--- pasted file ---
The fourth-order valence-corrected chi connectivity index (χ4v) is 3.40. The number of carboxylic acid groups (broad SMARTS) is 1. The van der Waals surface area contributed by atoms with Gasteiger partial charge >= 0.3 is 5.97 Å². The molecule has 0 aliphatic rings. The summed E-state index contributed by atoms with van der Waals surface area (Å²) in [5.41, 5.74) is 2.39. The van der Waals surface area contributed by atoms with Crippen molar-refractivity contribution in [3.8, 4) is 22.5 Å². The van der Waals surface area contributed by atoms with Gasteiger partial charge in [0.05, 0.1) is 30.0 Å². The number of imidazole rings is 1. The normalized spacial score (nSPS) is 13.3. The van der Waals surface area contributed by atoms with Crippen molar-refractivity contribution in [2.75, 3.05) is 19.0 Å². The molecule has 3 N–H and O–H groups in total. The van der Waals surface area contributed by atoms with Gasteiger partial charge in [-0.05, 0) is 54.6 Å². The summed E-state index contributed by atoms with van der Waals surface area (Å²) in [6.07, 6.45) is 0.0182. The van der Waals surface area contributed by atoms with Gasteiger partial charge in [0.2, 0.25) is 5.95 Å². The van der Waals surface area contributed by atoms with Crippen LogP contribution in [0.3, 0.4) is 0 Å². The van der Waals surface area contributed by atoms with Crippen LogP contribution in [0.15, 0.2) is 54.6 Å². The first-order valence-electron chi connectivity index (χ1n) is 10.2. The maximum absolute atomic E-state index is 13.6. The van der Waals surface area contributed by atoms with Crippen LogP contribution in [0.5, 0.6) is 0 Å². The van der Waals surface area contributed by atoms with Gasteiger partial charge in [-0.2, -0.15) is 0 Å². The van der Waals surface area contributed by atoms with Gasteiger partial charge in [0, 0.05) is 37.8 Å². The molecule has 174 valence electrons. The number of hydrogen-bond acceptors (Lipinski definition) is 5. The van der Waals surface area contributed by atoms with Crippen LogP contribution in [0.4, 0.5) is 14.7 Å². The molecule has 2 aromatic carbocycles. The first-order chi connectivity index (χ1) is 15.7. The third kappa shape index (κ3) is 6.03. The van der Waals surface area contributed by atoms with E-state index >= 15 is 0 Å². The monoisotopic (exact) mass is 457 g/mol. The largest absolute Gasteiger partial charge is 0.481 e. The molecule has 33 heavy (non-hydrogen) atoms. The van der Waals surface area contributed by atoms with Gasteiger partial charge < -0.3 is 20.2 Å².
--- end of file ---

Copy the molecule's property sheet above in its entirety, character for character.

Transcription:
The fourth-order valence-corrected chi connectivity index (χ4v) is 3.40. The number of carboxylic acid groups (broad SMARTS) is 1. The van der Waals surface area contributed by atoms with Gasteiger partial charge >= 0.3 is 5.97 Å². The molecule has 0 aliphatic rings. The summed E-state index contributed by atoms with van der Waals surface area (Å²) in [5.41, 5.74) is 2.39. The van der Waals surface area contributed by atoms with Crippen molar-refractivity contribution in [3.8, 4) is 22.5 Å². The van der Waals surface area contributed by atoms with Gasteiger partial charge in [0.05, 0.1) is 30.0 Å². The number of imidazole rings is 1. The normalized spacial score (nSPS) is 13.3. The van der Waals surface area contributed by atoms with Crippen molar-refractivity contribution in [2.75, 3.05) is 19.0 Å². The molecule has 3 N–H and O–H groups in total. The van der Waals surface area contributed by atoms with Gasteiger partial charge in [-0.05, 0) is 54.6 Å². The summed E-state index contributed by atoms with van der Waals surface area (Å²) in [6.07, 6.45) is 0.0182. The van der Waals surface area contributed by atoms with Gasteiger partial charge in [0.2, 0.25) is 5.95 Å². The van der Waals surface area contributed by atoms with Crippen LogP contribution in [0.3, 0.4) is 0 Å². The van der Waals surface area contributed by atoms with Crippen LogP contribution in [0.15, 0.2) is 54.6 Å². The first-order valence-electron chi connectivity index (χ1n) is 10.2. The maximum absolute atomic E-state index is 13.6. The van der Waals surface area contributed by atoms with Crippen LogP contribution in [0.5, 0.6) is 0 Å². The van der Waals surface area contributed by atoms with Gasteiger partial charge in [-0.2, -0.15) is 0 Å². The van der Waals surface area contributed by atoms with Gasteiger partial charge in [0, 0.05) is 37.8 Å². The molecule has 174 valence electrons. The number of hydrogen-bond acceptors (Lipinski definition) is 5. The van der Waals surface area contributed by atoms with Crippen LogP contribution in [0.4, 0.5) is 14.7 Å². The molecule has 2 aromatic carbocycles. The first-order chi connectivity index (χ1) is 15.7. The third kappa shape index (κ3) is 6.03. The van der Waals surface area contributed by atoms with E-state index >= 15 is 0 Å². The monoisotopic (exact) mass is 457 g/mol. The largest absolute Gasteiger partial charge is 0.481 e. The molecule has 33 heavy (non-hydrogen) atoms. The van der Waals surface area contributed by atoms with Gasteiger partial charge < -0.3 is 20.2 Å².